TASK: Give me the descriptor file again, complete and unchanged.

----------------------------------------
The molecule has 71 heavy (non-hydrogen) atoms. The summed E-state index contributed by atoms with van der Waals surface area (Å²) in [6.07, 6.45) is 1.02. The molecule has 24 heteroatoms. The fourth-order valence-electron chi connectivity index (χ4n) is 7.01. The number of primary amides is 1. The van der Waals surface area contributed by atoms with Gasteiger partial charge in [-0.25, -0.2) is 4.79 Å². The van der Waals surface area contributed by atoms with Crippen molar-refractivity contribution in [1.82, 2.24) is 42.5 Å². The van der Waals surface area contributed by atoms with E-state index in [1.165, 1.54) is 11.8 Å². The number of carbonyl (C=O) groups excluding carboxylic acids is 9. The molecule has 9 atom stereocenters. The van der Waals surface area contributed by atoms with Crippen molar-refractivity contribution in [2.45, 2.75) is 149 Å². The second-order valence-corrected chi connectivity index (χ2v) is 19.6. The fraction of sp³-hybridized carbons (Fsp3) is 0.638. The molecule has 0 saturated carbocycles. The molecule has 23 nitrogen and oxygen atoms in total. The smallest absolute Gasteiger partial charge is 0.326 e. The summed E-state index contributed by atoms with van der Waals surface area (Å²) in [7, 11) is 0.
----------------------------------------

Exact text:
The molecule has 71 heavy (non-hydrogen) atoms. The summed E-state index contributed by atoms with van der Waals surface area (Å²) in [6.07, 6.45) is 1.02. The molecule has 24 heteroatoms. The fourth-order valence-electron chi connectivity index (χ4n) is 7.01. The number of primary amides is 1. The van der Waals surface area contributed by atoms with Gasteiger partial charge in [-0.25, -0.2) is 4.79 Å². The van der Waals surface area contributed by atoms with Crippen molar-refractivity contribution in [1.82, 2.24) is 42.5 Å². The van der Waals surface area contributed by atoms with E-state index in [1.165, 1.54) is 11.8 Å². The number of carbonyl (C=O) groups excluding carboxylic acids is 9. The molecule has 9 atom stereocenters. The van der Waals surface area contributed by atoms with Crippen molar-refractivity contribution in [2.45, 2.75) is 149 Å². The second-order valence-corrected chi connectivity index (χ2v) is 19.6. The fraction of sp³-hybridized carbons (Fsp3) is 0.638. The molecule has 0 saturated carbocycles. The molecule has 23 nitrogen and oxygen atoms in total. The smallest absolute Gasteiger partial charge is 0.326 e. The summed E-state index contributed by atoms with van der Waals surface area (Å²) in [7, 11) is 0.